by Belle Waring on April 18, 2014

Congratulations to Harry on his new US citizenship! Perhaps English people rock the whole YOLO thing a little more like this:

Best Video Ever

by Belle Waring on April 8, 2014

This is really for Straightwood, because I know the deeply meaningful and fully explained nature of this video of 50 Cent dubbed over a Jehovah’s Witness exhorting deaf students to abstain from masturbation will appeal to your keenly honed and not in any way homosexual aesthetic.

This Is Only a Test

by Belle Waring on January 9, 2014


What if I linked to my favorite song by everybody’s favorite Australian punk band, and merely pointed out that Ross “I Would Do Anything For Love But I Won’t” Douthat is only 8 1/2 days away from misusing found alien technology, not to better the world, because he’s a selfish monster, but to better his own life by becoming infinity percent cooler?


And look, he put out some great music, in his defense, right?


But that’s not at all what Culture tech is for and I can tell you, without spoilering the 21st Century at all, that both I myself and way MOAR KNIFE MISSLES get involved, so, it all evens out.

Are you going to go on and on about The Saints like a bunch of little bitches, or what? Not that there’s anything wrong with that! Oh, wait, now I’ve like entangled myself in my own quantum wossnames, haven’t I? COMMENT IN THE NEW THREAD. If you’re going to go on and on about something do it in an interesting fashion. Don’t feed boring trolls poorly-prepared victuals. Make the trolls earn their meagre fare. Then, eventually, you may reward them with fun-size Milky Way or something. God.

UPDATE: I failed. Because I could have written the post in a comprehensible way. But I did not. OR WAS I FAILED?!
1. Look, people have been going on about whether the Jim Crow South was maybe, possibly, kinda racist for like 425 comments down there in John’s thread. IT WAS. Also, DON’T FEED LOW CALIBER-TROLLS. “But Belle, Mao Cheng Ji started it!” STFU bitch.
2. People were not enough with the loving Breakwater’s “Say You Love Me Girl,” from below. Let’s grant they just don’t like that kind of thing, which was why they didn’t like it. OK GRANTED. Why didn’t they love Shuggie Otis more? Was it…racism? Oh, no, actually. Probably it was just liking this one other kind of music that they do like. Which is fine an all but…
3. As inestimable non-trollish commenter Michael Sullivan pointed out, if this had been a male poster reminiscing about some post-punk stuff he might well have gotten 100 comments in an hour. So, was it–sexism? No, actually, people just don’t appreciate good music sometimes. So then I was listening to The Saints. And then I noticed, damn, Ross “I Would Do Anything For Love But I Won’t” Douthat looks just like that one dude in The Saints! So I suggested an humorous vignette in which Meatloaf (not “Mr. Meatloaf”; the New York Times regrets the error; like many Indonesians, Meatloaf only uses one name) was transported back in time using the technology of Iain M. Banks’ Culture. But would that have been satisfactory? No, so I had to specify that I subsequently hunted him down and killed him with knife missiles which, if you haven’t read the books, are EXACTLY WHAT THEY SAY ON THE TIN. Then people expressed variously, bafflement (here, sorry) and the objection that The Saints, being a seminal punk band, can hardly be post-punk can they, missy? (EXPECT KNIFE MISSILES.)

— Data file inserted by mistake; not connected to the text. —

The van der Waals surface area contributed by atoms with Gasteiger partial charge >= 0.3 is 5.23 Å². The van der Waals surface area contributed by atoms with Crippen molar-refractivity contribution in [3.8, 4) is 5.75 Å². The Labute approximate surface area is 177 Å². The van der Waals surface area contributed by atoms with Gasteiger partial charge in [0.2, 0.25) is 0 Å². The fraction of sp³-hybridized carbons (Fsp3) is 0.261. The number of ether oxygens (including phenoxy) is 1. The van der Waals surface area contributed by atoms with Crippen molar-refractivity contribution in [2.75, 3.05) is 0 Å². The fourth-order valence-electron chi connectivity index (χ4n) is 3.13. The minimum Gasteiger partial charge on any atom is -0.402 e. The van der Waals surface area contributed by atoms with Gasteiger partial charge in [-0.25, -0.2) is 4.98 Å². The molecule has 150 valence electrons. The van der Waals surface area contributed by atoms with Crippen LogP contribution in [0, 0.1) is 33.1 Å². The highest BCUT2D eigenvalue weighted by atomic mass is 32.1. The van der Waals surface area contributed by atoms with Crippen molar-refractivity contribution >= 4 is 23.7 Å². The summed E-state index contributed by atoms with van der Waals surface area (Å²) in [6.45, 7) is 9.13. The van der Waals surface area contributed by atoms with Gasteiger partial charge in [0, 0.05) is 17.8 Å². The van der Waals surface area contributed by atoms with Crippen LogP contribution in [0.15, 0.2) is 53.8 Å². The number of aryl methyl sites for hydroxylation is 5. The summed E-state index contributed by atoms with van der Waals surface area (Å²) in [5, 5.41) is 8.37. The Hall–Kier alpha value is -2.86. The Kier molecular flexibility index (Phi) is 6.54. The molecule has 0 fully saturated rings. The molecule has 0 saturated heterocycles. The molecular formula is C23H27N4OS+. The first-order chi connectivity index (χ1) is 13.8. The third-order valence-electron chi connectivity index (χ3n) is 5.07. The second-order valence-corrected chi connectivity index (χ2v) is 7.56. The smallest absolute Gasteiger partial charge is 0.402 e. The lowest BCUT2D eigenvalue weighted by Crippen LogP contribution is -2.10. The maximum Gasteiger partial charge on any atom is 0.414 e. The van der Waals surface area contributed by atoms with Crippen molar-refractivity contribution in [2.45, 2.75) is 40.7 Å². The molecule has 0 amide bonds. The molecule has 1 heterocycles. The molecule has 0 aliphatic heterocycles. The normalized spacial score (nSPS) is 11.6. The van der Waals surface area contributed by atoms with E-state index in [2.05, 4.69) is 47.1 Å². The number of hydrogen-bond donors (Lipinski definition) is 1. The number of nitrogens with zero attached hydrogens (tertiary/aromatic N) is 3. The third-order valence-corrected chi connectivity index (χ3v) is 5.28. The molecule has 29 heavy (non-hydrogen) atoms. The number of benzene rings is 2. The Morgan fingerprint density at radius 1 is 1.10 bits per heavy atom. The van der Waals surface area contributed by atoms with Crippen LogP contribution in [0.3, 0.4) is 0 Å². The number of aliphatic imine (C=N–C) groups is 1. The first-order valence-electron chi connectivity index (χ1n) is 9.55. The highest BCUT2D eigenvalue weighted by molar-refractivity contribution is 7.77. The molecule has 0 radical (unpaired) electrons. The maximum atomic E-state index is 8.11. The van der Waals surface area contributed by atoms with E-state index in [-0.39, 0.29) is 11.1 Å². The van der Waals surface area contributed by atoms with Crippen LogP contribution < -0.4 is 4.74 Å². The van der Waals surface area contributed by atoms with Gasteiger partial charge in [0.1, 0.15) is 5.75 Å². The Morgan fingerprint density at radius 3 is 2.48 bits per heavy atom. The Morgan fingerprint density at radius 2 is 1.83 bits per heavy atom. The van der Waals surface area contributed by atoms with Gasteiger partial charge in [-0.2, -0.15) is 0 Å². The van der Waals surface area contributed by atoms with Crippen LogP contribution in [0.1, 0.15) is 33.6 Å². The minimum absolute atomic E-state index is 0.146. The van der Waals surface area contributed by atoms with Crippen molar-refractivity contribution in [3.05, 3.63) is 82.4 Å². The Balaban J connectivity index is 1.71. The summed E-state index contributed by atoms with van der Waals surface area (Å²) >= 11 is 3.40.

I don’t know why you people make everything so difficult.

Sorting Hat’s Gotta Sort

by Belle Waring on December 13, 2013

OK everyone, important moral questions here! Set your trifling trolley tracks and trickery to one side! IF you were set under the Sorting Hat in Hogwart’s Academy for Witchcraft and Wizardry, would you be a Hufflepuff, a Slytherin, a Ravenclaw, or a Gryffindor? Now, it’s important to remember that the books are all about a bunch of Gryffindors who save the world a British boarding school from evil. And that Ms. Rowling, though awesome in many many ways, suffers from world-building problems in others (she is free to tell me my 7-book series, which unites all the children of the world in the love of reading, is conceptually flawed as well.)

There are larger problems, such as the eensy-weensy “er, not to Godwin your whole series, and I know your evil wizard from the 30s backstory was going there, but, um, why aren’t wizards ruling the world, with Voldemort having a continental empire, full of Muggles whom he has shuffling off, of their own accord, under the imperius curse, quite horribly with no need for guards or jailers or even wizards to construct the camps…?” Naturally in a book for children one would put it more, “why aren’t wizards trying with a bit more of a ‘can-do spirit’ to take over the world, I wonder?” Setting that aside, within Hogwart’s itself: we get Cedric Diggory to remember, and he’s super-hot and everything in a pale, unhealthy way, but otherwise, Draco Malfoy’s initial pronouncement that he’d rather not be in the school at all than be a Hufflepuff is not really gainsaid, leaving you with the impression that they are a bunch of morons. Not so! The eventual TOTAL FAIL fanfic Harry Potter and the Methods of Rationality, while written in some wiki fashion by libertarians, or possibly by the character Randy in Stephenson’s Cryptonomicon (which some of you may have heard of from Stephenson-quoter-kun) has some very good features (I realize it does not sound at all plausible when I have laid it out like that but it really does have its moments). Fine, technically it’s written by the Less Wrong people. Waaaay different.
[click to continue…]

Because I Love You

by Belle Waring on December 3, 2013